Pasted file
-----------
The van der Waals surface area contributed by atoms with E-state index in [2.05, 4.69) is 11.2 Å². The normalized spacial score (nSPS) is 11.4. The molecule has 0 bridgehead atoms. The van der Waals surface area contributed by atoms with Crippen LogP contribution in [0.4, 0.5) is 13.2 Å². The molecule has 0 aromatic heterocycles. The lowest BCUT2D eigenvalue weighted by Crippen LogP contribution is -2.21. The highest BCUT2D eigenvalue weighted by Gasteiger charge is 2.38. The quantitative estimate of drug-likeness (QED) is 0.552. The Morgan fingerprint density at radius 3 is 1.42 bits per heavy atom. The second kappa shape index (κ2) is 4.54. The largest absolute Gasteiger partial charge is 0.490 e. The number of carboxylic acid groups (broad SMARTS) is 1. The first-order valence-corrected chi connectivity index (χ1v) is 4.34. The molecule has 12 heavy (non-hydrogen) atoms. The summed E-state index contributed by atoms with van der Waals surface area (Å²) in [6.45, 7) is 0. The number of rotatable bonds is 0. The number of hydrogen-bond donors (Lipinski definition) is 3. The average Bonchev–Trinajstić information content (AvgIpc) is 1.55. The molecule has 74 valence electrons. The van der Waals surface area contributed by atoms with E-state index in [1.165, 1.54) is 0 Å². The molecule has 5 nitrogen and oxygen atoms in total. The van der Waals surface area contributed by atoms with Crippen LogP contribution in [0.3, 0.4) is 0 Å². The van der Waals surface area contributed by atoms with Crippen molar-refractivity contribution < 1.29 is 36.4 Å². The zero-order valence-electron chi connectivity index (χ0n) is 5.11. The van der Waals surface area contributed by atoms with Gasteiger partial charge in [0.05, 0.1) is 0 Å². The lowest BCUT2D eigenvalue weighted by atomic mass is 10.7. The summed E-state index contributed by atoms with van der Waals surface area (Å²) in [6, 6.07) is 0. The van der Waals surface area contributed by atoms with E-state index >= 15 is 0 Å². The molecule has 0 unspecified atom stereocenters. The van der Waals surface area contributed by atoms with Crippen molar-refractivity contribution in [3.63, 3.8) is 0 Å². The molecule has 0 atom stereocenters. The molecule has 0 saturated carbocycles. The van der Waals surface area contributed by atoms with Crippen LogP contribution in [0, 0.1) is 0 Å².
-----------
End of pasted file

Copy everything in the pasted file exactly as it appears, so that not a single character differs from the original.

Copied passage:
The van der Waals surface area contributed by atoms with E-state index in [2.05, 4.69) is 11.2 Å². The normalized spacial score (nSPS) is 11.4. The molecule has 0 bridgehead atoms. The van der Waals surface area contributed by atoms with Crippen LogP contribution in [0.4, 0.5) is 13.2 Å². The molecule has 0 aromatic heterocycles. The lowest BCUT2D eigenvalue weighted by Crippen LogP contribution is -2.21. The highest BCUT2D eigenvalue weighted by Gasteiger charge is 2.38. The quantitative estimate of drug-likeness (QED) is 0.552. The Morgan fingerprint density at radius 3 is 1.42 bits per heavy atom. The second kappa shape index (κ2) is 4.54. The largest absolute Gasteiger partial charge is 0.490 e. The number of carboxylic acid groups (broad SMARTS) is 1. The first-order valence-corrected chi connectivity index (χ1v) is 4.34. The molecule has 12 heavy (non-hydrogen) atoms. The summed E-state index contributed by atoms with van der Waals surface area (Å²) in [6.45, 7) is 0. The number of rotatable bonds is 0. The number of hydrogen-bond donors (Lipinski definition) is 3. The average Bonchev–Trinajstić information content (AvgIpc) is 1.55. The molecule has 74 valence electrons. The van der Waals surface area contributed by atoms with E-state index in [1.165, 1.54) is 0 Å². The molecule has 5 nitrogen and oxygen atoms in total. The van der Waals surface area contributed by atoms with Crippen LogP contribution in [0.3, 0.4) is 0 Å². The van der Waals surface area contributed by atoms with Crippen molar-refractivity contribution < 1.29 is 36.4 Å². The zero-order valence-electron chi connectivity index (χ0n) is 5.11. The van der Waals surface area contributed by atoms with Gasteiger partial charge in [0.05, 0.1) is 0 Å². The lowest BCUT2D eigenvalue weighted by atomic mass is 10.7. The summed E-state index contributed by atoms with van der Waals surface area (Å²) in [6, 6.07) is 0. The van der Waals surface area contributed by atoms with E-state index >= 15 is 0 Å². The molecule has 0 unspecified atom stereocenters. The van der Waals surface area contributed by atoms with Crippen molar-refractivity contribution in [3.63, 3.8) is 0 Å². The molecule has 0 atom stereocenters. The molecule has 0 saturated carbocycles. The van der Waals surface area contributed by atoms with Crippen LogP contribution in [0, 0.1) is 0 Å².